New Zealand all-rounder James Neesham has become an overnight star for his Tweet and Instagram post after the end of the World Cup 2019 campaign. New Zealand had to return home with a heartbreaking loss as ICC officialese gifted the World Cup 2019 trophy to England despite tying both in the match and in the Super Over. People around the world were disheartened at the injustice of it all, given the Kiwis’ stellar display in batting, bowling, fielding and playing positive cricket.
Of the entire team, Neesham has had a tough ride before finding a place in the sun. After being rejected from the World Cup 2015 squad, he got so frustrated that he nearly quit the game. His regular absence from the team and then being axed from the Champions Trophy 2017 team made him think of retirement.
Kids, don’t take up sport. Take up baking or something. Die at 60 really fat and happy.
— Jimmy Neesham (@JimmyNeesh) July 15, 2019
In an interview to ESPNCricinfo, he said he called New Zealand Players’ Association CEO Heath Mills to share his thoughts. He said it was almost quits and he told Mills of his decision to retire, and credited Mills for encouraging him to stick on and not give up in frustration.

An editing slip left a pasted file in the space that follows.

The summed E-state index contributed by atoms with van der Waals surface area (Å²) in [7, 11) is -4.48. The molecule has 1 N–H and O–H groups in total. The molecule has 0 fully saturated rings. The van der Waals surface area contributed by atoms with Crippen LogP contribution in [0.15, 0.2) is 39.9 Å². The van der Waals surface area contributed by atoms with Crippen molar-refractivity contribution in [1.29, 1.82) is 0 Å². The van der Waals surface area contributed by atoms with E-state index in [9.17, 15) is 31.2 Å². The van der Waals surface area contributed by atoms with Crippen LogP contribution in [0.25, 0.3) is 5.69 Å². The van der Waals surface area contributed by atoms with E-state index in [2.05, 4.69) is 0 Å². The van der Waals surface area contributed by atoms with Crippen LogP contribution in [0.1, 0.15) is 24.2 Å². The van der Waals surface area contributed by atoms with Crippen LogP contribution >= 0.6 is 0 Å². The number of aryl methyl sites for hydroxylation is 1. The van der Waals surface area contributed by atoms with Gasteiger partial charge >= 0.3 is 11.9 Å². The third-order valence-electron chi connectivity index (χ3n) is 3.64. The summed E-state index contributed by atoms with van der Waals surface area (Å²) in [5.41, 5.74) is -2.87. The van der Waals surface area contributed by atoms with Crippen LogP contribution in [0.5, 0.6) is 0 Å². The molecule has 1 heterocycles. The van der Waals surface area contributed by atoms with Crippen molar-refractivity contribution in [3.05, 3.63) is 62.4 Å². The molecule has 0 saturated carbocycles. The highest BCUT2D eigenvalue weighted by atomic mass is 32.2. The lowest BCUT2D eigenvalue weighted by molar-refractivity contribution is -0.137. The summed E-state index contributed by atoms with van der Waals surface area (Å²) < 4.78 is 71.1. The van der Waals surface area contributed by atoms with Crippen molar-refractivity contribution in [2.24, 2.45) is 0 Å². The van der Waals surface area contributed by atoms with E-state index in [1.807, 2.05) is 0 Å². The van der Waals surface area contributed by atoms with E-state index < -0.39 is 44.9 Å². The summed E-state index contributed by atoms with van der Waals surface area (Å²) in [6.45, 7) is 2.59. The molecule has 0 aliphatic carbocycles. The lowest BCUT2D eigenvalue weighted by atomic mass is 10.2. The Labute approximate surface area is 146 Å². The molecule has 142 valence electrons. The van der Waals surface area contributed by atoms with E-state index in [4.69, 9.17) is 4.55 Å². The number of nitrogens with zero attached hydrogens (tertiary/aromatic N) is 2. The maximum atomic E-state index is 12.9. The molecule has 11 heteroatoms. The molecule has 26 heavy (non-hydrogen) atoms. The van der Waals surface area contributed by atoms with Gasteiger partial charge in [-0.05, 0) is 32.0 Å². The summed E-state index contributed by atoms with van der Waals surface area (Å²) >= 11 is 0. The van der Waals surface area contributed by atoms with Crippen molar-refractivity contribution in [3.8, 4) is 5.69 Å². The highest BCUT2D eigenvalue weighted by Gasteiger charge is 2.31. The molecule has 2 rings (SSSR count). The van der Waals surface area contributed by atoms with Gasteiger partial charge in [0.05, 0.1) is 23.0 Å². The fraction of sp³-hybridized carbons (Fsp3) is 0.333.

Neesham said he consulted his psychiatrist to know the reason behind his depression and then took a break from cricket to focus on his studies.
After wrapping his studies, Neesham made a strong cricketing comeback. He scored a blistering 503 runs at an average of 62.87 with a strike rate of 110.79 in a domestic tournament. His brilliant performance didn’t go unnoticed, he was called back to the NZ squad for the home series against Sri Lanka.
In that series, he clobbered five sixes in the 49th over against Thisara Perera. He scored 123 runs with an average of 123.00 and took six wickets.
This series became the turning point for Neesham’s career, and later for his all-round show, he earned the ticket to England for World Cup 2019. In his World Cup campaign, Neesham scored 232 runs and took 15 wickets.
In the super over, he thrashed the second ball for a 6 over deep square leg. It helped New Zealand inch closer to the victory which was snatched away cruelly by the boundaries rule.
(This article was written by Umang Bhatia, who is pursuing journalism form IP University and interning with NewsX.)